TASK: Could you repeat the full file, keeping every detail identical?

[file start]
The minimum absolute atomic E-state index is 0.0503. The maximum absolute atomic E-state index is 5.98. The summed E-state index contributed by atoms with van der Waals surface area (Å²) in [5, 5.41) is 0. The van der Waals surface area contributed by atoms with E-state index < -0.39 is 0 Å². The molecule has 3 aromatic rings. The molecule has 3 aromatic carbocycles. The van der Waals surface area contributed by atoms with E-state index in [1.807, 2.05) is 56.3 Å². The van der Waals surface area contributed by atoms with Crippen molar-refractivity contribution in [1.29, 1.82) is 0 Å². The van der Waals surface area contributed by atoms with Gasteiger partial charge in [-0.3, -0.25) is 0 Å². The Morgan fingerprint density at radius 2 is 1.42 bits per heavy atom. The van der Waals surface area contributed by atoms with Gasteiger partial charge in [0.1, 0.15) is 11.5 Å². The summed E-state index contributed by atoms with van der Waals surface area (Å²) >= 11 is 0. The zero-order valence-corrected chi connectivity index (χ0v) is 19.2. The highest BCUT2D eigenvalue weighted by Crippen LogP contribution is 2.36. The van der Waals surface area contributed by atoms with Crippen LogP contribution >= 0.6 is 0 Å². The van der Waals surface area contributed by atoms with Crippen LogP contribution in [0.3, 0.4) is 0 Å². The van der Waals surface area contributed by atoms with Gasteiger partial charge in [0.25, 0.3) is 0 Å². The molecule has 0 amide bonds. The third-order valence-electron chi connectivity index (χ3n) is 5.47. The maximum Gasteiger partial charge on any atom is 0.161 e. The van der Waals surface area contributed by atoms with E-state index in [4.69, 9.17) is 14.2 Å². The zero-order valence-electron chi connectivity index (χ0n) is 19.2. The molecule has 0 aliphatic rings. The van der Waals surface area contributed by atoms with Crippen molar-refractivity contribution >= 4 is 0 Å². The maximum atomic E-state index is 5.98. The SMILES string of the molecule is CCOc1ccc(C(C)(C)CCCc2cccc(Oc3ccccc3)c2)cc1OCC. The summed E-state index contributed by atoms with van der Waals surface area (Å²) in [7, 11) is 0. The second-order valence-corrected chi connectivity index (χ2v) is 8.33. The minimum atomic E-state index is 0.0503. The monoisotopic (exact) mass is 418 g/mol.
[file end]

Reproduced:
The minimum absolute atomic E-state index is 0.0503. The maximum absolute atomic E-state index is 5.98. The summed E-state index contributed by atoms with van der Waals surface area (Å²) in [5, 5.41) is 0. The van der Waals surface area contributed by atoms with E-state index < -0.39 is 0 Å². The molecule has 3 aromatic rings. The molecule has 3 aromatic carbocycles. The van der Waals surface area contributed by atoms with E-state index in [1.807, 2.05) is 56.3 Å². The van der Waals surface area contributed by atoms with Crippen molar-refractivity contribution in [1.29, 1.82) is 0 Å². The van der Waals surface area contributed by atoms with Gasteiger partial charge in [-0.3, -0.25) is 0 Å². The Morgan fingerprint density at radius 2 is 1.42 bits per heavy atom. The van der Waals surface area contributed by atoms with Gasteiger partial charge in [0.1, 0.15) is 11.5 Å². The summed E-state index contributed by atoms with van der Waals surface area (Å²) >= 11 is 0. The zero-order valence-corrected chi connectivity index (χ0v) is 19.2. The highest BCUT2D eigenvalue weighted by Crippen LogP contribution is 2.36. The van der Waals surface area contributed by atoms with Crippen LogP contribution >= 0.6 is 0 Å². The van der Waals surface area contributed by atoms with Crippen LogP contribution in [0.3, 0.4) is 0 Å². The van der Waals surface area contributed by atoms with Gasteiger partial charge in [0.25, 0.3) is 0 Å². The molecule has 0 amide bonds. The third-order valence-electron chi connectivity index (χ3n) is 5.47. The maximum Gasteiger partial charge on any atom is 0.161 e. The van der Waals surface area contributed by atoms with E-state index in [4.69, 9.17) is 14.2 Å². The zero-order valence-electron chi connectivity index (χ0n) is 19.2. The molecule has 0 aliphatic rings. The van der Waals surface area contributed by atoms with Crippen molar-refractivity contribution >= 4 is 0 Å². The maximum atomic E-state index is 5.98. The SMILES string of the molecule is CCOc1ccc(C(C)(C)CCCc2cccc(Oc3ccccc3)c2)cc1OCC. The summed E-state index contributed by atoms with van der Waals surface area (Å²) in [7, 11) is 0. The second-order valence-corrected chi connectivity index (χ2v) is 8.33. The minimum atomic E-state index is 0.0503. The monoisotopic (exact) mass is 418 g/mol.